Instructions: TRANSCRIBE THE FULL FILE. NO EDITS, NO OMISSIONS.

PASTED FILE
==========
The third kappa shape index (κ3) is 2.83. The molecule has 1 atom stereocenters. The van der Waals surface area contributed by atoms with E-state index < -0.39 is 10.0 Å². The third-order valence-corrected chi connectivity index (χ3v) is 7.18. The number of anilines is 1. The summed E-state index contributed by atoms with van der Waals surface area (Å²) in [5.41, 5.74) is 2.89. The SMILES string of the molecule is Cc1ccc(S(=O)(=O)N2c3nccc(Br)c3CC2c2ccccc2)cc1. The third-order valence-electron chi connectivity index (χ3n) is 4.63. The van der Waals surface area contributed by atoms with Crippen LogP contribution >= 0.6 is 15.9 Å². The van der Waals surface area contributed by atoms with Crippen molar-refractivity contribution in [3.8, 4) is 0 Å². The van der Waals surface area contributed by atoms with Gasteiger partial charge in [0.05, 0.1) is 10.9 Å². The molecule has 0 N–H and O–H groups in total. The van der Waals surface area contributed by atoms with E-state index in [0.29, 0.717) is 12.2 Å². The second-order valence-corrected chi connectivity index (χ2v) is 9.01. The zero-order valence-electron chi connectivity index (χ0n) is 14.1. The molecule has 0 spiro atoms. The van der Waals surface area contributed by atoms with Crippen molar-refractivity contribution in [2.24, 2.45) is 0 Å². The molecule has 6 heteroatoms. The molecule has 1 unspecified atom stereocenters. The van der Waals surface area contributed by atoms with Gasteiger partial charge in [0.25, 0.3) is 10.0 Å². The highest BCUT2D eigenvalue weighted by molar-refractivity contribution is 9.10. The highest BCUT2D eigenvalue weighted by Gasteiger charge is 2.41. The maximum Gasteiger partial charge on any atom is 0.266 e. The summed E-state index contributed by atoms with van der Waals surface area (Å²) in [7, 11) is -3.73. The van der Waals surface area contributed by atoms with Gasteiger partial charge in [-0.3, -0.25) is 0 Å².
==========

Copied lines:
The third kappa shape index (κ3) is 2.83. The molecule has 1 atom stereocenters. The van der Waals surface area contributed by atoms with E-state index < -0.39 is 10.0 Å². The third-order valence-corrected chi connectivity index (χ3v) is 7.18. The number of anilines is 1. The summed E-state index contributed by atoms with van der Waals surface area (Å²) in [5.41, 5.74) is 2.89. The SMILES string of the molecule is Cc1ccc(S(=O)(=O)N2c3nccc(Br)c3CC2c2ccccc2)cc1. The third-order valence-electron chi connectivity index (χ3n) is 4.63. The van der Waals surface area contributed by atoms with Crippen LogP contribution >= 0.6 is 15.9 Å². The van der Waals surface area contributed by atoms with Crippen molar-refractivity contribution in [3.8, 4) is 0 Å². The van der Waals surface area contributed by atoms with Gasteiger partial charge in [0.05, 0.1) is 10.9 Å². The molecule has 0 N–H and O–H groups in total. The van der Waals surface area contributed by atoms with E-state index in [0.29, 0.717) is 12.2 Å². The second-order valence-corrected chi connectivity index (χ2v) is 9.01. The zero-order valence-electron chi connectivity index (χ0n) is 14.1. The molecule has 0 spiro atoms. The van der Waals surface area contributed by atoms with Crippen molar-refractivity contribution in [2.24, 2.45) is 0 Å². The molecule has 6 heteroatoms. The molecule has 1 unspecified atom stereocenters. The van der Waals surface area contributed by atoms with Gasteiger partial charge in [0.25, 0.3) is 10.0 Å². The highest BCUT2D eigenvalue weighted by molar-refractivity contribution is 9.10. The highest BCUT2D eigenvalue weighted by Gasteiger charge is 2.41. The maximum Gasteiger partial charge on any atom is 0.266 e. The summed E-state index contributed by atoms with van der Waals surface area (Å²) in [7, 11) is -3.73. The van der Waals surface area contributed by atoms with Gasteiger partial charge in [-0.3, -0.25) is 0 Å².